Amazon Cloud Data Center Goes Down, Demonstrates Disaster Plan Need

On Sunday, August 25, 2013, one of Amazon Cloud’s data centers experienced performance issues, causing Instagram and Vine to go down. The failure lasted almost an hour, affecting other sites as well: Netflix, Airbnb, and also suffered, but with fewer issues.

The finger is being pointed at a Northern Virginia data center, which experienced a number of API (application programming interface) error rates.

Disgruntled clients flocked to Twitter the same way they did during the BlueHost outage earlier this month. However, it is Amazon that is suffering the loss: it is estimated that the company lost $1,100 each second in net sales.

CNET UK attributes the problem to a “glitch,” resulting from a lack of scalability. Although it is still unclear exactly what caused the outage, the takeaway lesson for Amazon Cloud should be a need for a disaster recovery plan and better redundancy. When comparing the BlueHost outage to Amazon Cloud’s recent flub, it’s easy to see that Amazon Cloud and their clients had a better plan regarding customer service, and a much better response time: BlueHost’s outage carried on for days, whereas Amazon Cloud’s only lasted an hour. Still, in webhosting, an hour is far too long for an outage to last. Fortunately Amazon Cloud has many data centers, meaning that problems with one only causes issues for a few of its clients.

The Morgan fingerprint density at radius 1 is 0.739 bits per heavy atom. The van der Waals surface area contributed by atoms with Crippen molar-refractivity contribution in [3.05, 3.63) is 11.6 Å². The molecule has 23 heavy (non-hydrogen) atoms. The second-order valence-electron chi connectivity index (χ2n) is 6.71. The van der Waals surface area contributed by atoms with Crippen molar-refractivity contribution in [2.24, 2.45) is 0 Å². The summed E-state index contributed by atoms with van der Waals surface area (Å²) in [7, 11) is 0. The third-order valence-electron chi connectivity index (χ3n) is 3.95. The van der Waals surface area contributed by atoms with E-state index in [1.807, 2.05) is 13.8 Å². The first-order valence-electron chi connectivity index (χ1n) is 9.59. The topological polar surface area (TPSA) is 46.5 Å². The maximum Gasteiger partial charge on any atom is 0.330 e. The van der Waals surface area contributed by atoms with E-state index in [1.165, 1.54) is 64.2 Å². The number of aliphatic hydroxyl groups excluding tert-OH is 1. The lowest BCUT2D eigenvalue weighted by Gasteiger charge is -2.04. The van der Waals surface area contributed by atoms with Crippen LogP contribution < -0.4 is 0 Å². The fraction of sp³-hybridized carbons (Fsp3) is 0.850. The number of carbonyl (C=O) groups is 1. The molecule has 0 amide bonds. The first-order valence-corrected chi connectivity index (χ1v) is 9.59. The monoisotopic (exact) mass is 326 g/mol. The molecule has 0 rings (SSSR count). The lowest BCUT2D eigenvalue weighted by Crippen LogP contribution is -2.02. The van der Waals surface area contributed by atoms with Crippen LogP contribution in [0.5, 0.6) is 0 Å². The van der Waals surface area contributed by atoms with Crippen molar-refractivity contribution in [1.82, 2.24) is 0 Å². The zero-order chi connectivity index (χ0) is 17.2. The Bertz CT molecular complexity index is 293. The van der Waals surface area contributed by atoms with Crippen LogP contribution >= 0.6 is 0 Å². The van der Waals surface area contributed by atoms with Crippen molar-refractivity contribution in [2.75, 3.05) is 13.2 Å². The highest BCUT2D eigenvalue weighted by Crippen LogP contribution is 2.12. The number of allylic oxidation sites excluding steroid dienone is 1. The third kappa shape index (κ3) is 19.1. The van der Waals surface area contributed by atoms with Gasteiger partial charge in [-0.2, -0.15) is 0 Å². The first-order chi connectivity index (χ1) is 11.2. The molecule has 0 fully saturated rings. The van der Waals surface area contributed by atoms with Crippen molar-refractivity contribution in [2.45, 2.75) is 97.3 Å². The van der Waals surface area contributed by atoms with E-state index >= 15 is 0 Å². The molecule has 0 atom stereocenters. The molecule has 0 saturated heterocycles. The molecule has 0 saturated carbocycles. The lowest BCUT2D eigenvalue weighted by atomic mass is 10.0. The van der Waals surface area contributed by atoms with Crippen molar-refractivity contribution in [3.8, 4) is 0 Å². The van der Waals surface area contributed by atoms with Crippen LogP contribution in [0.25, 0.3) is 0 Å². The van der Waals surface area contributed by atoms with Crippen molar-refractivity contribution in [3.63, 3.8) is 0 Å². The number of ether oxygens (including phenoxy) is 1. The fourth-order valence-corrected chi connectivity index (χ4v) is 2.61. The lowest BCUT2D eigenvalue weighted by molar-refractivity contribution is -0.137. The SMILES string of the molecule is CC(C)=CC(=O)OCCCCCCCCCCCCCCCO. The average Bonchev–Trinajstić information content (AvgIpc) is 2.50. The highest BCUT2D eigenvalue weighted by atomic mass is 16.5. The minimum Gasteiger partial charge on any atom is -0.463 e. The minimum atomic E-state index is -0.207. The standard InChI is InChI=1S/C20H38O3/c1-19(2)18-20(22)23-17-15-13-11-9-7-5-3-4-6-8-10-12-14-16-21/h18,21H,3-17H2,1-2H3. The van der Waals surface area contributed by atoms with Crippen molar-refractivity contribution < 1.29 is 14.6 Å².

Fibernet Corp is happy to report that an outage of this magnitude has never occurred in its well-secured data center. Thanks to precautions and multiple redundancies beyond industry standards, Fibernet can guarantee its customers 99.999% reliability and uptime.


Whittacker, Zack. “Amazon Web Services suffers outage, takes down Vine, Instagram, others with it.” (26 August 2013).

Velazco, Chris. “AWS Server Issues Take Down Instagram, Vine, Airbnb And IFTTT.” (26 August 2013).

Svetlik, Joe. “Amazon glitch brings down Instagram, Vine and Netflix.” (26 August 2013).